Multivitamin and mineral supplements are unlikely to be needed by most mums- to-be and are an unnecessary expense, concludes a review of the available evidence, published in this month’s issue of the Drug and Therapeutics Bulletin (dtb).
Pregnant women would do well to resist the marketing claims, which don’t seem to translate into better outcomes for mother or baby, and, instead, focus on improving their overall diet and taking folic acid and vitamin D supplements, both of which are available at relatively low cost, it says.
Good nourishment, both before and during pregnancy, is essential for the health of the mother and her unborn child, says dtb. And deficiency in key nutrients has been linked to various complications of pregnancy and birth, including pre-eclampsia, restricted fetal growth, neural tube defects, skeletal deformities and low birthweight.
A wide range of multi-vitamin and mineral supplements is heavily marketed to women for all stages of pregnancy to guard against these sorts of problems.
Typically these supplements contain 20+ vitamins and minerals, such as vitamins B1, B2, B3, B6, B12, C, D, E, K, folic acid, iodine, magnesium, iron, copper, zinc and selenium, at a cost of around £15/month.
In a bid to critically examine the current UK guidance for vitamin supplements recommended for pregnant women, and the evidence behind it, the dtb reviewed the published research on folic acid, vitamin D, iron, vitamins C, E, and A, and multivitamin supplements.
It found that folic acid had the strongest evidence to support national UK guidance, which recommends that women take 400 ug of folic acid daily from before, until 12 weeks of, pregnancy. A daily dose of 5 mg is recommended for those women at higher risk of having a child with neural tube defects—those who have neural tube defects themselves, a family history of the condition, or who have diabetes.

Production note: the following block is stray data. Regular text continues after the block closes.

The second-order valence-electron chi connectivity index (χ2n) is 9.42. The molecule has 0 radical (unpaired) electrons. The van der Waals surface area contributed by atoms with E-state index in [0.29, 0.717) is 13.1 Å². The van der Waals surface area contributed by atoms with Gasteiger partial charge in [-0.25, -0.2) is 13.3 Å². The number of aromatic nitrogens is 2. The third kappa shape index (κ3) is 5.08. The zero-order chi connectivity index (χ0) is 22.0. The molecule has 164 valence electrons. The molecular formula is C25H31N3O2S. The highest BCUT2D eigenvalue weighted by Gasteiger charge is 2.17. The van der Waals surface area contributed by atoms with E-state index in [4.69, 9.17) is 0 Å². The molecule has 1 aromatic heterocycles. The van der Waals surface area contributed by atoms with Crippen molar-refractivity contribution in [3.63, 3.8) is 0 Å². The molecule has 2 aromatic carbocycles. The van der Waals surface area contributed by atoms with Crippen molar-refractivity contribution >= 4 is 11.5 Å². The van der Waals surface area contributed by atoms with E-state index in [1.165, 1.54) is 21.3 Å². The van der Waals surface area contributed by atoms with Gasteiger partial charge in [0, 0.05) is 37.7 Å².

The evidence for vitamin D supplementation was less clear-cut, with little of the trial data showing any impact on reducing the risk of complications of pregnancy or birth, the review found. Nevertheless, a daily dose of 10 ug is recommended throughout pregnancy and breastfeeding.
As to the other supplements, there was no evidence of any obvious clinical benefit for most women who are well nourished, and high doses of vitamin A may harm the developing fetus.
Furthermore, the available data don’t support the use of multi-vitamin supplements in most pregnant women either, says dtb.
“We found no evidence to recommend that all pregnant women should take prenatal multi-nutrient supplements beyond the nationally advised folic acid and vitamin D supplements, generic versions of which can be purchased relatively inexpensively,” it says.
Much of the evidence on which the marketing claims for multi-vitamin supplements are based, comes from studies carried out in low income countries, where women are more likely to be undernourished or malnourished than women in the UK, points out dtb.
And a good deal of the evidence derives from observational studies which are subject to bias, and can only establish an association, not cause, it says.
“For most women who are planning to become pregnant or who are pregnant, complex multivitamin and mineral preparations promoted for use during pregnancy are unlikely to be needed and are an unnecessary expense,” it concludes.
“The marketing of such products does not appear to be supported by evidence of improvement in child or maternal outcomes,” it adds, suggesting that: “Pregnant women may be vulnerable to messages about giving their baby the best start in life, regardless of cost.”
Women may simply be unaware that the only supplements recommended for all pregnant women are folic acid and vitamin D, says dtb.